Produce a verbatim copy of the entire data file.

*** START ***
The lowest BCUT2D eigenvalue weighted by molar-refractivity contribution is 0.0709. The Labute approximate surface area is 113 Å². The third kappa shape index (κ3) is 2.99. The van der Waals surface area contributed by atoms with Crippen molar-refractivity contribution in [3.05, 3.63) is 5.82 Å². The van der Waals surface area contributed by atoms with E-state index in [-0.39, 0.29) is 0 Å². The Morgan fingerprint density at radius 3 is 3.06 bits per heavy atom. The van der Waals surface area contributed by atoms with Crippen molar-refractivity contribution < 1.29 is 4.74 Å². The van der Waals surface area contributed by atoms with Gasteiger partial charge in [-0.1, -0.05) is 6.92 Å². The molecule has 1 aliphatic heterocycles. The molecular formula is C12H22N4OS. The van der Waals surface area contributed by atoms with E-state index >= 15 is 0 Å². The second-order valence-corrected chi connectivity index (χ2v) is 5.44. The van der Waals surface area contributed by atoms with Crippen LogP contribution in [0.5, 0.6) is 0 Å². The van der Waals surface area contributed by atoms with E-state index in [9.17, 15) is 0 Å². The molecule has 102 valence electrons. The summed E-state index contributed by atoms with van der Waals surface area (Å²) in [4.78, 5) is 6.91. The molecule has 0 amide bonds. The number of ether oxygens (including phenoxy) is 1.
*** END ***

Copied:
The lowest BCUT2D eigenvalue weighted by molar-refractivity contribution is 0.0709. The Labute approximate surface area is 113 Å². The third kappa shape index (κ3) is 2.99. The van der Waals surface area contributed by atoms with Crippen molar-refractivity contribution in [3.05, 3.63) is 5.82 Å². The van der Waals surface area contributed by atoms with E-state index in [-0.39, 0.29) is 0 Å². The Morgan fingerprint density at radius 3 is 3.06 bits per heavy atom. The van der Waals surface area contributed by atoms with Crippen molar-refractivity contribution < 1.29 is 4.74 Å². The van der Waals surface area contributed by atoms with Gasteiger partial charge in [-0.1, -0.05) is 6.92 Å². The molecule has 1 aliphatic heterocycles. The molecular formula is C12H22N4OS. The van der Waals surface area contributed by atoms with E-state index >= 15 is 0 Å². The second-order valence-corrected chi connectivity index (χ2v) is 5.44. The van der Waals surface area contributed by atoms with Crippen LogP contribution in [0.5, 0.6) is 0 Å². The van der Waals surface area contributed by atoms with E-state index in [9.17, 15) is 0 Å². The molecule has 102 valence electrons. The summed E-state index contributed by atoms with van der Waals surface area (Å²) in [4.78, 5) is 6.91. The molecule has 0 amide bonds. The number of ether oxygens (including phenoxy) is 1.